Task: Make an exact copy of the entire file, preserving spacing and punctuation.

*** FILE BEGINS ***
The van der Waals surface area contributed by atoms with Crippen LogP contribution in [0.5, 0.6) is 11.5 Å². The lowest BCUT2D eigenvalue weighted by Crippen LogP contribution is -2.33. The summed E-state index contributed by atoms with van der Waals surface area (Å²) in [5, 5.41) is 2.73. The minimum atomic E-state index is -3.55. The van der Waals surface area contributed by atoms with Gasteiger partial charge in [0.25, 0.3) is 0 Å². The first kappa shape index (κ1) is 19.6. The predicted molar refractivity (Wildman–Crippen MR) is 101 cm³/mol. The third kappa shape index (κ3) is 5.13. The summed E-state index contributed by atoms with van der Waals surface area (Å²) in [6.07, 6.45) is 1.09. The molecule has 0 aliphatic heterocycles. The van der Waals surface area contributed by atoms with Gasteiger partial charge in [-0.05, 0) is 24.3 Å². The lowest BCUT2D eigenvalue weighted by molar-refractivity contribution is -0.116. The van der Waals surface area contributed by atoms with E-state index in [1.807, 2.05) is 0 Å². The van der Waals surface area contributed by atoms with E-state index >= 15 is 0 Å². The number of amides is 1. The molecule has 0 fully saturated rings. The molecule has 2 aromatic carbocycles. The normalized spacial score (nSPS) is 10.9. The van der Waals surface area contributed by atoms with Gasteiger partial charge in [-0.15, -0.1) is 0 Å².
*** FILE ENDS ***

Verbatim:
The van der Waals surface area contributed by atoms with Crippen LogP contribution in [0.5, 0.6) is 11.5 Å². The lowest BCUT2D eigenvalue weighted by Crippen LogP contribution is -2.33. The summed E-state index contributed by atoms with van der Waals surface area (Å²) in [5, 5.41) is 2.73. The minimum atomic E-state index is -3.55. The van der Waals surface area contributed by atoms with Gasteiger partial charge in [0.25, 0.3) is 0 Å². The first kappa shape index (κ1) is 19.6. The predicted molar refractivity (Wildman–Crippen MR) is 101 cm³/mol. The third kappa shape index (κ3) is 5.13. The summed E-state index contributed by atoms with van der Waals surface area (Å²) in [6.07, 6.45) is 1.09. The molecule has 0 aliphatic heterocycles. The van der Waals surface area contributed by atoms with Gasteiger partial charge in [-0.05, 0) is 24.3 Å². The lowest BCUT2D eigenvalue weighted by molar-refractivity contribution is -0.116. The van der Waals surface area contributed by atoms with E-state index in [1.807, 2.05) is 0 Å². The van der Waals surface area contributed by atoms with E-state index >= 15 is 0 Å². The number of amides is 1. The molecule has 0 fully saturated rings. The molecule has 2 aromatic carbocycles. The normalized spacial score (nSPS) is 10.9. The van der Waals surface area contributed by atoms with Gasteiger partial charge in [-0.15, -0.1) is 0 Å².